9/20/12

Marathon Training Update: Gaining Perspective

unrelated photo of happiness :)
I've been raising funds to run in the 2012 ING New York City Marathon with Fred's Team.
All the money raised will go to breast cancer research.   
The goal: Raise $3,500 by race day on November 4th. 
Let's get there!
Thank you to everyone who has donated.   

It's been a while since I wrote an update about my marathon training. Read my first post to get caught up.  I'm already up to 16 miles on my long runs! The training has been really hard, but running for a charity has given me so much perspective.  Something I didn't always have . . .

My mother was diagnosed with breast cancer for the second time at the beginning of my senior year in high school.  I remember having mix feelings of hope and mystery. Did they catch it early enough? Would she just have to take a few pills? Would she lose her hair this time? It had been 8 years since she last had cancer. What was going to happen to her this time? To our family? Everything is going to be fine, right?

At the time, I was the secretary of my senior class and started to slack off on my duties. The teacher in charge of the student government pulled me into her office shortly after Christmas break. I felt so guilty. I apologized for missing meetings and told her I was going to do better.

She stopped me and said, "Whoa, whoa. Don't worry about it. You're doing fine. Is everything ok with your mother? And those missed meetings, oh please. Just try your best."

I was shocked that she was being so understanding. She wasn't the warm and fuzzy type. And plus I thought I had things to do! The senior class voted for me to take notes during the meetings. To come up with ideas for Prom! The whole system wouldn't work without a secretary!

But it was the way she was looking at me. Waiting for me to say something.  I knew then my mother's illness was more serious than I thought. It's not that my advisor knew more about my mom's cancer than I did, but she had perspective. Something most people lack at 18 years-old. I know I did.

And so each month went by. My mother had chemo. She lost her hair. Her hospital stays started getting longer. I got special permission to visited her in the hospital on my lunch period. Sometimes I would crawl in her bed and snuggle up to her. I must have looked ridiculous, but I missed her too much to care. After a while she would whisper, "It kind-of hurts" and I would feel bad. Then I'd crawl out, tell her I love her, hug her (again! ouch) and drive back to school.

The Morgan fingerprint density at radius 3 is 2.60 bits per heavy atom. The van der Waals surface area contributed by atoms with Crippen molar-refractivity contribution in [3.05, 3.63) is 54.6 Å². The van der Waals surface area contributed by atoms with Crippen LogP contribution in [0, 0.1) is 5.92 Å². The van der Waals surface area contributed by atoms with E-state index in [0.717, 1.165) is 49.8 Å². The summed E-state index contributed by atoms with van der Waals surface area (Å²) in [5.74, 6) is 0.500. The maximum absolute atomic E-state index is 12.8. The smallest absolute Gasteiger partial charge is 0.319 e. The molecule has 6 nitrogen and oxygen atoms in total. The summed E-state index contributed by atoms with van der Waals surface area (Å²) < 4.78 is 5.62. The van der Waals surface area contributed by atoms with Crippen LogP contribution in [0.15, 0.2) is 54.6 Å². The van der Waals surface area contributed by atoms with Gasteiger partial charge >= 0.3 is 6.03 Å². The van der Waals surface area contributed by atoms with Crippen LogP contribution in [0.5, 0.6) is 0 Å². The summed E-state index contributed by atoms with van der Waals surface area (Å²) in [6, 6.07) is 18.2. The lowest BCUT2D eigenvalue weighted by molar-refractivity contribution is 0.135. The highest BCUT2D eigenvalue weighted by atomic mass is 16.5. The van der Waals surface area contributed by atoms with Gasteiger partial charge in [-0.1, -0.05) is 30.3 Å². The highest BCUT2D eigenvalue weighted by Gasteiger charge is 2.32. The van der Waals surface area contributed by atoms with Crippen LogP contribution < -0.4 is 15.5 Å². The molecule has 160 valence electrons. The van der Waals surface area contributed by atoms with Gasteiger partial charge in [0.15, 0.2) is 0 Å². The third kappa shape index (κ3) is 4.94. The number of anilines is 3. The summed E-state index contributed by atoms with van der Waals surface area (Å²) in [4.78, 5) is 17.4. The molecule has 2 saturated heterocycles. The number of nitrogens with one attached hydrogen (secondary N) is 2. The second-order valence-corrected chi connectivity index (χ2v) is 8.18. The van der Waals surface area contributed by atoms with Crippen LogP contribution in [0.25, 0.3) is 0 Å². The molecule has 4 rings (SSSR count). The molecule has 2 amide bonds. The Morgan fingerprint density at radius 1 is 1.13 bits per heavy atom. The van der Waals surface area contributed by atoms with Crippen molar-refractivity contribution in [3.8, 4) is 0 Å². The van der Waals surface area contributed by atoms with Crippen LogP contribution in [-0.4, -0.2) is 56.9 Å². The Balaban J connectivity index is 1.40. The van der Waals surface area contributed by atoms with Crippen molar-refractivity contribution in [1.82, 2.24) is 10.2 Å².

I had English, then art. It's amazing I even went back each day.  But, again, it's perspective. I didn't realize running for the hills was an option. No one would blame me if I did, really, but I kept doing everything as normal as possible. I went to Prom, went to Disney World for Grad Night, and finally graduated.

My mom wasn't able to watch me walk across the stage on graduation day. She was pretty sick by that point and the doctors didn't want her to leave the hospital. Seeing this old picture of me from that day still shocks me. A smile? Really? But I remember being happy. To be with friends and family. To finish high school. To move on.
with my friend Eric
After the official graduation ceremony at my school, my principal reenacted the ceremony at the hospital's church for my mother. It was the last time she would see me accomplish anything. She died a month later.

She never got to see me fly away to college. Hear my first love story with Rob. Watch me get married. Meet my kids and cheer me on through motherhood.  She was such a great cheerleader. The way she waved her arms in the air, wobbled her knees, and hollered is ingrained in my memory. She wasn't one to hold back her emotions, especially when she was happy for someone else.  I would have loved to see her cheering me on during this marathon. She cracked me up.

Which brings me back to perspective. These past few months of training, I've gained perspective on lots of things. For one, it's ok to run for the hills when life gets tough. Literally run for the hills. Either Harlem Hill or Cat Hill in Central Park will do. Sometimes both. It's done great things for me.

But more importantly, I've learned that no one should miss out on their kid's major milestones. Cancer took that away from my mother and so many other parents. We need a cure! I am so excited to help fund the research to find one. Please join me by donating here!

More about Fred's Team: 

100% of the funds raised by Fred's Team go to Memorial Sloan-Kettering Cancer Center, the nation's preeminent center for research and treatment devoted exclusively to cancer, and at least 80 percent of the total supports pioneering research. 

I specifically choose to raise money for breast cancer. 

When you make an online gift, you will receive an e-mail confirmation and tax acknowledgment as soon as your transaction is complete. For all offline gifts, you will receive a written tax acknowledgment in the mail. 

 More FAQ's here. Like who's this Fred guy?! 

photo credit: Britney Ericksen

27 comments:

  1. a brilliant post.

    it must , still, be very hard to be without your mum. i think i would be lost without mine.

    you are doing a great thing-glad the training is going well

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  2. this makes me so sad. my dad passed away 4 years ago after a long battle with cancer and i miss him every day.

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  3. I take care of twin 3-year-olds, one of which was diagnosed with bone cancer this past February. After this year, all I can say regarding your post is that I hope you never feel guilty for being happy while your mother was sick. Eve is absolutely transparent in her quest to bring joy into a terrible situation—-finding ways to make everyone laugh, even when she is stuck in a hospital bed receiving an emergency transfusion--so I can't think of a single reason why she would want the people she loves to miss out on any kind of happiness we can achieve.